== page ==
Q. What drew you to becoming a portrait artist?
A. I have always been interested in representing the human condition. In that sense, I don't see myself as a portrait painter per se, rather I’m more interested in exploring masculinities in contemporary culture.
Q. How do you choose the subject of your paintings?
A. Through magazines, and the internet. I like choosing images of men that constitute an 'ideal'. The cultural currency in that.
Q. Has Joe Orton influenced your work?
A. I think more so through my collage process. I’ve been very direct in the Joe Orton exhibitions to mark the 50th anniversary of his death and have made large-scale wall collages as a direct homage to him.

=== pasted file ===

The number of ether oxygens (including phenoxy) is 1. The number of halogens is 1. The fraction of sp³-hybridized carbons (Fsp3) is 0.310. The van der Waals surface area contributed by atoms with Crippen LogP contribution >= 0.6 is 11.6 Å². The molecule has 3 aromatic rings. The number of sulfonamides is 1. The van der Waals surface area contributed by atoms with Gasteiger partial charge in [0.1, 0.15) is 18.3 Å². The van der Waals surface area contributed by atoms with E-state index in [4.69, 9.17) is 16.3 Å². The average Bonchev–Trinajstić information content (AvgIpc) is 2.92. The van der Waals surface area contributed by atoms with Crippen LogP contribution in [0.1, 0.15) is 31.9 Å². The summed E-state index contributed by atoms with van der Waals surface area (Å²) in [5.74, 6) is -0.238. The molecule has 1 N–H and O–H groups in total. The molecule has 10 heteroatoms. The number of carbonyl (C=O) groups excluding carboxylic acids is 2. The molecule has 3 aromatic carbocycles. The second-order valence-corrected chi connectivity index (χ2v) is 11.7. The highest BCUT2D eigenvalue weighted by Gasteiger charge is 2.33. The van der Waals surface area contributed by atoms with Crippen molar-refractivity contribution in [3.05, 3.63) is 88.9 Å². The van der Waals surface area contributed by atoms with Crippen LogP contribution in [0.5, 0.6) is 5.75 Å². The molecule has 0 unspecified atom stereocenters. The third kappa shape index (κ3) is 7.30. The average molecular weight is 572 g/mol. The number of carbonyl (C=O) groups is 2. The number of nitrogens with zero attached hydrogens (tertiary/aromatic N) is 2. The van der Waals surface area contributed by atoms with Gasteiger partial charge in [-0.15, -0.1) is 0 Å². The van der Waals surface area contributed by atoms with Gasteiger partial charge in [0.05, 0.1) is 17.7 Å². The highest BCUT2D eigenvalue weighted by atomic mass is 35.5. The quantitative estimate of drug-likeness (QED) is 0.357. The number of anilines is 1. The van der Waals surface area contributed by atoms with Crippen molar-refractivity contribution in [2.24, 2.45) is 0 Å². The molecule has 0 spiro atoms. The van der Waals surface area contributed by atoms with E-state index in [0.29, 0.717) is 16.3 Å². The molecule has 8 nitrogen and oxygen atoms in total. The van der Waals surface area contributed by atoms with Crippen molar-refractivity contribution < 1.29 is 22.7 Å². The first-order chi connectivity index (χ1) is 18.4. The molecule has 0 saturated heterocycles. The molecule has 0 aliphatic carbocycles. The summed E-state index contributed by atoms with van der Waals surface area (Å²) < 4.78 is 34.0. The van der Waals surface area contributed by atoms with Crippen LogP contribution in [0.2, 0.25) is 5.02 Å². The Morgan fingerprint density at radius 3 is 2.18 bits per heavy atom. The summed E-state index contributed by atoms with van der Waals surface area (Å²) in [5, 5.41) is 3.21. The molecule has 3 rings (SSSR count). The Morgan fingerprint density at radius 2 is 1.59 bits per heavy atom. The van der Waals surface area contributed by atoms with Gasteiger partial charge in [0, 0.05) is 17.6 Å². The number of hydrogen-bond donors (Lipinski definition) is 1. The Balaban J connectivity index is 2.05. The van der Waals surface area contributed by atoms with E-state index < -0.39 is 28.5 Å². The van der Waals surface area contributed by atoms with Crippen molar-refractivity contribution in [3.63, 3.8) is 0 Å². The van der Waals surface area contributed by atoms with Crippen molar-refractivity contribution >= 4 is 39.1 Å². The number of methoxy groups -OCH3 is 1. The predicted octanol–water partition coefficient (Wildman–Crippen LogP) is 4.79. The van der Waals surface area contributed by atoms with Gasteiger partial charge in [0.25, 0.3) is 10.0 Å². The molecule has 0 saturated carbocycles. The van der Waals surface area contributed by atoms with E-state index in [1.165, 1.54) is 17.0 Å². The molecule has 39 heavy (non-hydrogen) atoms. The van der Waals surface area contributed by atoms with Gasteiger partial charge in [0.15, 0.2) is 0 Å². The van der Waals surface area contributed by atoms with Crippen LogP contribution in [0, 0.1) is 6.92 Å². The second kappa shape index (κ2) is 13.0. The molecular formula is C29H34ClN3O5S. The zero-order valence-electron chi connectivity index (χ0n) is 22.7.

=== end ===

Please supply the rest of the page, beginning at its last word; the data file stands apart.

Q. What is your creative process like?
A. I usually fragment the figure through collage and then I reassemble the different parts. The collages act as a springboard to make paintings. The paintings themselves then take on an identity of their own.
Q. Why do you think people should support the National Justice Museum’s Joe Orton crowdfunding campaign?
A. There are so many great aspects to Joe's short career. It's just such a rich and inspiring story. He achieved success when the odds were stacked against him. The National Justice Museum's exhibition will tell his narrative through his custodial prison sentence for defacing and stealing library books, finding success as a playwright and the way he lived his life as a gay man when it was still illegal to be homosexual.
We need your help to raise £10,000 to make this exhibition happen. Together, we can celebrate the life and work of Joe Orton and continue to ensure that his legacy lives on. Thank you!